4.       Invest in the planning process.

Lisa said they were put in the difficult initial position of creating a campaign before they had a programme in place – “building the plane while we were flying it”.

While this is frustrating for practitioners it’s not the real problem.  The real problem is the potential financial and social costs of this ad-hoc, tactical approach to addressing social problems.  The costs include, at worst, creating a campaign that has negative impacts and causes unintentional harm.  Other risks include wasting public funding and depleting sector, stakeholder and public goodwill.

To successfully create positive social change will require a stronger and more robust authorising environment that understands the value of a programmatic approach and properly engaging with citizens.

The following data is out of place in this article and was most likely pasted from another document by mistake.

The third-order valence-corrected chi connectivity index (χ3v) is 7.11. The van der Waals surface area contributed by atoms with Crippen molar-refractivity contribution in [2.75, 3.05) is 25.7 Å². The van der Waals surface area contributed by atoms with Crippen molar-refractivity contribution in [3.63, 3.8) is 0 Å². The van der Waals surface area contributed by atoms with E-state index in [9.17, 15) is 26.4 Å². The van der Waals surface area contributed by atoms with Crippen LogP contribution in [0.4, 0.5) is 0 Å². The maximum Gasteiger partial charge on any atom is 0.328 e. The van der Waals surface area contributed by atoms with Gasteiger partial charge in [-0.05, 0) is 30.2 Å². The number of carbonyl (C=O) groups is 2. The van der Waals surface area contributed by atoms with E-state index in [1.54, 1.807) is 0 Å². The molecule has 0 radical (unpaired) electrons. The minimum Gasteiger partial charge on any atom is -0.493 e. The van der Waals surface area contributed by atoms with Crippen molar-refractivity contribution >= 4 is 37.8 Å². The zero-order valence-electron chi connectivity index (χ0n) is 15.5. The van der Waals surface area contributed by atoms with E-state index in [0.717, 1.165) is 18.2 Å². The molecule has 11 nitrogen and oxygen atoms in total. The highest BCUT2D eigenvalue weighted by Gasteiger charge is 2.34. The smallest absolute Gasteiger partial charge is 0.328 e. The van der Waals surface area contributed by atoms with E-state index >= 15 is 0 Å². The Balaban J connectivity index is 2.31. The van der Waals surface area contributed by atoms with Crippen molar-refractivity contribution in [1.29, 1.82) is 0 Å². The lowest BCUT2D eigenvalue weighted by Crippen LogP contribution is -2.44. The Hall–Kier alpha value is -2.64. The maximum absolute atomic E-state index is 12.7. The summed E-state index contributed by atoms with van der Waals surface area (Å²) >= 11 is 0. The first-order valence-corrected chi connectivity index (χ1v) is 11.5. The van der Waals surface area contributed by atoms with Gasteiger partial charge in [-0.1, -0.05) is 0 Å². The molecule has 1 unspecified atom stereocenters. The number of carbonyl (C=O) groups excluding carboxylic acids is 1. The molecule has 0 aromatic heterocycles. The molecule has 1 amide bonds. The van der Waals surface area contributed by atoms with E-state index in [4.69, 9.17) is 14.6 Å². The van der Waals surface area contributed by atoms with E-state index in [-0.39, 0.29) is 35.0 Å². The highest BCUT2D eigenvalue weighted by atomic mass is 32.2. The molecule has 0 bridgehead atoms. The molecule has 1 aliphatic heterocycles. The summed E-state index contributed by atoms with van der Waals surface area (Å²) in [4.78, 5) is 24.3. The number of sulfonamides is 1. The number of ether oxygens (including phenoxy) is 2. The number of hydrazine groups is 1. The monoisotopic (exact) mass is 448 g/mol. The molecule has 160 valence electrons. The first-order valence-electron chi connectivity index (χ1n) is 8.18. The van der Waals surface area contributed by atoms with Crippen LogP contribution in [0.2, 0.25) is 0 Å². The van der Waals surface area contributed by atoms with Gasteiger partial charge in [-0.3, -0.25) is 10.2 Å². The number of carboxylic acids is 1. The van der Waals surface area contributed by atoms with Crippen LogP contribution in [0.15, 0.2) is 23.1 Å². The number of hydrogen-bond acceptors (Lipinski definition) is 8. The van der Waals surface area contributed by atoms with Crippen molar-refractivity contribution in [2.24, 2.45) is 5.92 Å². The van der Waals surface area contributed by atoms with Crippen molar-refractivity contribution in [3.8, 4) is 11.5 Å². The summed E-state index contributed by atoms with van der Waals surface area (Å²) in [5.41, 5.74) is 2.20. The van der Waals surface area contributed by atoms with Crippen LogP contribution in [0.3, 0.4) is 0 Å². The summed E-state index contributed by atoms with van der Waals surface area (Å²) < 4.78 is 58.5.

It might take time but, to quote Sun Tzu, it’s the slow route to victory.

Behaviour Change Training at ICCWA

Fat free and 100% natural: seven food labelling tricks exposed

By Sandra Jones, University of Wollongong
This article was originally published on The Conversation 

If you’re confused by food labels, you’re not alone. But don’t hold your breath for an at-a-glance food labelling system that tells you how much salt, fat and sugar each product contains. Australia’s proposed “health star rating” labelling scheme was put on hold in February, following pressure from the food industry. And it’s unclear whether the scheme will go ahead.

Commercial marketers use a variety of tricks to make foods seem healthier and more appealing than their competitors, particularly when it comes to products aimed at children. One of the most powerful advertising tools a food manufacturer has is the packaging, as it’s what we look at immediately before deciding which food to purchase.

Next time you’re shopping for food, look out for these seven common labelling tricks:

1. Colour